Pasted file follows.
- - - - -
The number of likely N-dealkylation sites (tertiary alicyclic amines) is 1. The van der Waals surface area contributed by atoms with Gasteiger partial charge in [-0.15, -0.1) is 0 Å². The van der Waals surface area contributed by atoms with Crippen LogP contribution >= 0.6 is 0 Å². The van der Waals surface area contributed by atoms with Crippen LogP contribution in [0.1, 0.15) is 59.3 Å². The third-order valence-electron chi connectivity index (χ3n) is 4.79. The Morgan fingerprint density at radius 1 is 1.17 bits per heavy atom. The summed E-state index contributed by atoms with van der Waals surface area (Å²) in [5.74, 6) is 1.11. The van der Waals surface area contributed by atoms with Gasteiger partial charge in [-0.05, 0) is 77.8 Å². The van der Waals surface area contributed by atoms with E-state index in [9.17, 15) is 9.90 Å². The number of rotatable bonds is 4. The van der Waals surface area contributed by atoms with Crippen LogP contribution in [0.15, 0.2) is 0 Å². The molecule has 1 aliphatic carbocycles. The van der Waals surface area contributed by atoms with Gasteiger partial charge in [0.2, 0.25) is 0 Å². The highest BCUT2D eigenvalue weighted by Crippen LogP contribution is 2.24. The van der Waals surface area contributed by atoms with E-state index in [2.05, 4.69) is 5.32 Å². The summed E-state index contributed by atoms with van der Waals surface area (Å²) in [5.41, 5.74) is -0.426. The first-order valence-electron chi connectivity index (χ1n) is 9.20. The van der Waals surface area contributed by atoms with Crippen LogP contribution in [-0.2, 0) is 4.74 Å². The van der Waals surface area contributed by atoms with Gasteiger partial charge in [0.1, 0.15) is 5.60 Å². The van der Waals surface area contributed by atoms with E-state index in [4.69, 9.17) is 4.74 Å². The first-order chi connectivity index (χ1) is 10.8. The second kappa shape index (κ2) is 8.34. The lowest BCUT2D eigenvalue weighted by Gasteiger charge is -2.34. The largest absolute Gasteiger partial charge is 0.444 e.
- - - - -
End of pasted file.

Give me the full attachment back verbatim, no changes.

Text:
The number of likely N-dealkylation sites (tertiary alicyclic amines) is 1. The van der Waals surface area contributed by atoms with Gasteiger partial charge in [-0.15, -0.1) is 0 Å². The van der Waals surface area contributed by atoms with Crippen LogP contribution >= 0.6 is 0 Å². The van der Waals surface area contributed by atoms with Crippen LogP contribution in [0.1, 0.15) is 59.3 Å². The third-order valence-electron chi connectivity index (χ3n) is 4.79. The Morgan fingerprint density at radius 1 is 1.17 bits per heavy atom. The summed E-state index contributed by atoms with van der Waals surface area (Å²) in [5.74, 6) is 1.11. The van der Waals surface area contributed by atoms with Gasteiger partial charge in [-0.05, 0) is 77.8 Å². The van der Waals surface area contributed by atoms with E-state index in [9.17, 15) is 9.90 Å². The number of rotatable bonds is 4. The van der Waals surface area contributed by atoms with Crippen LogP contribution in [0.15, 0.2) is 0 Å². The molecule has 1 aliphatic carbocycles. The van der Waals surface area contributed by atoms with Gasteiger partial charge in [0.2, 0.25) is 0 Å². The highest BCUT2D eigenvalue weighted by Crippen LogP contribution is 2.24. The van der Waals surface area contributed by atoms with E-state index in [2.05, 4.69) is 5.32 Å². The summed E-state index contributed by atoms with van der Waals surface area (Å²) in [5.41, 5.74) is -0.426. The first-order valence-electron chi connectivity index (χ1n) is 9.20. The van der Waals surface area contributed by atoms with Crippen LogP contribution in [-0.2, 0) is 4.74 Å². The van der Waals surface area contributed by atoms with Gasteiger partial charge in [0.1, 0.15) is 5.60 Å². The van der Waals surface area contributed by atoms with E-state index in [4.69, 9.17) is 4.74 Å². The first-order chi connectivity index (χ1) is 10.8. The second kappa shape index (κ2) is 8.34. The lowest BCUT2D eigenvalue weighted by Gasteiger charge is -2.34. The largest absolute Gasteiger partial charge is 0.444 e.